3. Talk to other tenants

Other tenants can give you great insight into both the property and the landlord. I suggest going to the property again after the walkthrough and talking with a few of the current tenants.

Actually, it’s not something I’ve done in the past – but I’ve had a few prospective tenants talk to me at my current place, and I had no problem answering their questions. After all, I’ve got nothing to lose, so I don’t hesitate to give them a full disclosure – good and bad.

4. Do some background research

Landlords have the upper hand when it comes to background checks. Your landlord has access to everything from your credit report to your criminal history. You don’t have as many tools in your arsenal, but that doesn’t mean you have to go in blind.

You can order a background check on the property (and the landlord) from CheckYourLandlord.com. According to HSH.com, the site locates property ownership information, runs a criminal background check, and shows if the landlord has filed for bankruptcy or if he’s been sued by any former tenants. Last month, a basic report cost $12.95 and a comprehensive report cost $27.95.

You can also research:

  • Local papers: If your landlord was cited by the city or involved in a lawsuit, your local paper may have written a story on it. I found out about a landlord’s problems with the city through the newspaper’s online archives.
  • The tax collector’s office: You can verify that the landlord actually owns the property through a tax collector’s office.
  • Zoning Board: Your local zoning board keeps a record of recent complaints against the property.
  • State or city courts: Court cases are a matter of public record. If your landlord has been sued, the court office will know about it.

5. Read the lease carefully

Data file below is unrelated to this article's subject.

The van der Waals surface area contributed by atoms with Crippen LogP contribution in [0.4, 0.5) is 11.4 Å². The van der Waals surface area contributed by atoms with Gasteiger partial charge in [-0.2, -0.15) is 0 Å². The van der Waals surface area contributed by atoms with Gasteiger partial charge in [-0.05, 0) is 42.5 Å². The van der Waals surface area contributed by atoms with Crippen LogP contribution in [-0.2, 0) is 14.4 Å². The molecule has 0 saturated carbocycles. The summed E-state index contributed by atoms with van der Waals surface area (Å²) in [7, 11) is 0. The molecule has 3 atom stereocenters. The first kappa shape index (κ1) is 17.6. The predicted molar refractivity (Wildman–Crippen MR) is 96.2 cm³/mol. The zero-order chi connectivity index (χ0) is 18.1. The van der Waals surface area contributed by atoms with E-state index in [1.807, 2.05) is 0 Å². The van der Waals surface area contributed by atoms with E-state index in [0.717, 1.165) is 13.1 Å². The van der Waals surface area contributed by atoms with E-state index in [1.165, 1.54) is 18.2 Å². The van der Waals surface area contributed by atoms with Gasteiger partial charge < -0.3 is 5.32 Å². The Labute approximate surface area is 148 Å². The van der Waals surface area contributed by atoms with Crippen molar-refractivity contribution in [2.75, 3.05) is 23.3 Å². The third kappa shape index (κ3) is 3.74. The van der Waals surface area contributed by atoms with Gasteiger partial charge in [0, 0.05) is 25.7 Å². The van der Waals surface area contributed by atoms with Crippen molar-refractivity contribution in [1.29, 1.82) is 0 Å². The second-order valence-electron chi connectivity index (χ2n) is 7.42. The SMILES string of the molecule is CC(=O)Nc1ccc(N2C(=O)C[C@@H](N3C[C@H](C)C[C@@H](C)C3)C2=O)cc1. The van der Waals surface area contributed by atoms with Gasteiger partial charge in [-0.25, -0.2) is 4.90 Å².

The lease-signing is your last chance to walk away penalty-free, so make sure the landlord hasn’t used this legally binding agreement to force you into anything. Legally, the landlord has to follow your state’s landlord and tenant laws, but that doesn’t mean they can’t sneak in some shady clause that’ll make you miserable.

For example, my former landlord put in a clause stating my lease would automatically renew for another year if I didn’t give 30 days’ written notice. If I hadn’t read the lease carefully, I might have missed that and been stuck at the property for another year.

Read through the entire lease. If you find something you don’t agree with, ask the landlord to make a change before you sign. You can also look up your state’s landlord and tenant laws. (You can usually find them on your state’s government website or by visiting a local court office.) If the landlord is breaking the law with something in your lease, they have to remove it.

If the landlord won’t make the changes, it’s in your best interest to walk away from the rental. Otherwise, you’ll have to live with it or try to fight it in court – both expensive and frustrating options.

Stacy Johnson

It's not the usual blah, blah, blah